The precision with which the liver:body mass ratio is regulated in health and restored by regeneration after injury has been recognized for thousands of years, as indicated by the legend of Prometheus from ancient Greek mythology,23
and extensive experimental analyses have been conducted to identify the responsible mechanisms. Nevertheless, the specific signals that regulate liver:body mass with such remarkable fidelity have not been fully elucidated, and further studies are needed before the potential benefits that such understanding might offer towards clinical management of patients with liver diseases are fully realized. Several lines of evidence suggest that important signals involved in regulating liver mass may come from the small intestine. For example, some studies have shown that hepatic regeneration is impaired after extensive SBR,4,5
and we have previously reported that liver mass is decreased after proximal SBR.3
Based on these observations, the studies reported here were conducted in order to further characterize the changes that occur in liver:body mass after partial small bowel resection, including determination as to whether such changes involve both physical and functional liver mass and identification of candidate mechanistic mediators of this effect. The results showed that following proximal SBR, liver:body mass is significantly decreased with comparably decreased total hepatic tissue protein and transaminase activity, indicating that SBR results in loss of functional, metabolically active liver tissue. A similar decrease in liver:body mass was noted after distal SBR, indicating that the mechanisms responsible for decreased liver mass in this model do not depend on region-specific functions of the small intestine. For example, these mechanisms are not likely to depend on bile-acid-dependent regulation of FXR activity, which has been shown to regulate liver mass 8
but depends primarily on active reabsorption of bile acids in the distal small intestine.24
Our data also showed that by 7 days after SBR liver:body mass, total hepatic transaminase activity, and total hepatic protein had recovered. This timing of recovery correlates with, and may result from, signals derived from the intestinal adaptive response, whose onset is detectable as early as 24 h after SBR and which plateaus 7 days after such surgery.25,26
Our studies also identified a molecular marker of autophagic activation (LC3-II) increased in liver tissue recovered from mice subjected to bowel resection, raising the possibility that autophagy may contribute to loss of liver tissue in this model. Autophagy is an ancient, evolutionarily conserved mechanisms by which eukaryotic cells degrade and remove redundant, senescent, or defective proteins and organelles.16,17
This pathway has been shown to regulate cell size,18
which is intriguing in light of our observation that partial bowel resection also results in decreased hepatocellular cross-sectional area. Autophagy is increasingly being studied because of emerging links between its dysregulation and human diseases, including liver diseases. For example α1-antitrypsin deficiency associated liver disease has been associated with increased hepatocellular autophagy.27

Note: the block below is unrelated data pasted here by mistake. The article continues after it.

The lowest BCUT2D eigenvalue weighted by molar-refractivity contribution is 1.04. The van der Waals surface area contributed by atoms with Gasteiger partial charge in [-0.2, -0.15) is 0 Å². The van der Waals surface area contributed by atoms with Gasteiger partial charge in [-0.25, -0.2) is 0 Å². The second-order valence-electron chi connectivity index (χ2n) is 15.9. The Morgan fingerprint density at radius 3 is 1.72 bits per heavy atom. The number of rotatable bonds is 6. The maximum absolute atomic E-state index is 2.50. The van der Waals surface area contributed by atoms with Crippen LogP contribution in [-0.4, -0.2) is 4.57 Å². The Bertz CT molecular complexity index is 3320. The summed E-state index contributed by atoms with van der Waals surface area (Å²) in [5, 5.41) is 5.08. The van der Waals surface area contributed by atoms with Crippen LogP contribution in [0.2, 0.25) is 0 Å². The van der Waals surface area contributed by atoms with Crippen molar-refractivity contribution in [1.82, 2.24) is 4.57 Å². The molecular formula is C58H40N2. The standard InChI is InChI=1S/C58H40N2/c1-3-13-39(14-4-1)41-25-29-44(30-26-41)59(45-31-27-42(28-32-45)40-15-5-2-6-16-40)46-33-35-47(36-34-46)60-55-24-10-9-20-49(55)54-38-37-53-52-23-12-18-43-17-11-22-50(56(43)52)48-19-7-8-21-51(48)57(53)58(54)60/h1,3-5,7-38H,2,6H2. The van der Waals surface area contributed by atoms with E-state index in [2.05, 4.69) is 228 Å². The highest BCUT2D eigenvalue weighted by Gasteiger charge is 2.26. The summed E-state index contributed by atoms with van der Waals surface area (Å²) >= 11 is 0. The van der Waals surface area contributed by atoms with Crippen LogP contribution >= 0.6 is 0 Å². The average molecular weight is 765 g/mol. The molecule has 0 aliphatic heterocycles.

In addition, autophagy has recently been implicated as a candidate mediator of acute liver cell damage in patients with anorexia nervosa.28
Given the established link between nutritional deprivation and autophagic activation,17
these data highlight the possibility that, despite comparable post-operative dietary intake in SBR versus sham-operated mice, the bowel resected animals may suffer from some degree of relative nutritional deprivation related to reduced small bowel absorptive capacity. Alternatively, the small bowel may be the source of a non-nutritive signal that regulates autophagy. Based on the data presented here, future studies should investigate the impact of pharmacological or genetic interventions that disrupt autophagy on regulation of liver:body mass after SBR.
Finally, our studies also showed increased hepatic expression of the pro-apoptotic protein Bax in proportion to the anti-apoptotic protein Bcl-2 after partial bowel resection. However, our inability to detect evidence of hepatic activation of downstream markers of apoptotic activation, such as caspase 3 and 9 activation, PARP cleavage, or TUNEL staining raised the possibility that hepatic apoptotic progression may be specifically inhibited in this setting. To address this we investigated hepatic mRNA expression of several IAP family members. None of these was identified as significantly up-regulated after SBR. It is intriguing to note that hepatocellular apoptosis was not identified in anorexia nervosa patients with acute liver injury.28
Nevertheless, the functional role that apoptosis plays in the changes that occur in functional liver mass after small bowel resection remains to be further defined, and future analyses investigating the effects of genetic or pharmacological disruption of apoptotic pathways on changes in liver mass after SBR may provide additional insight.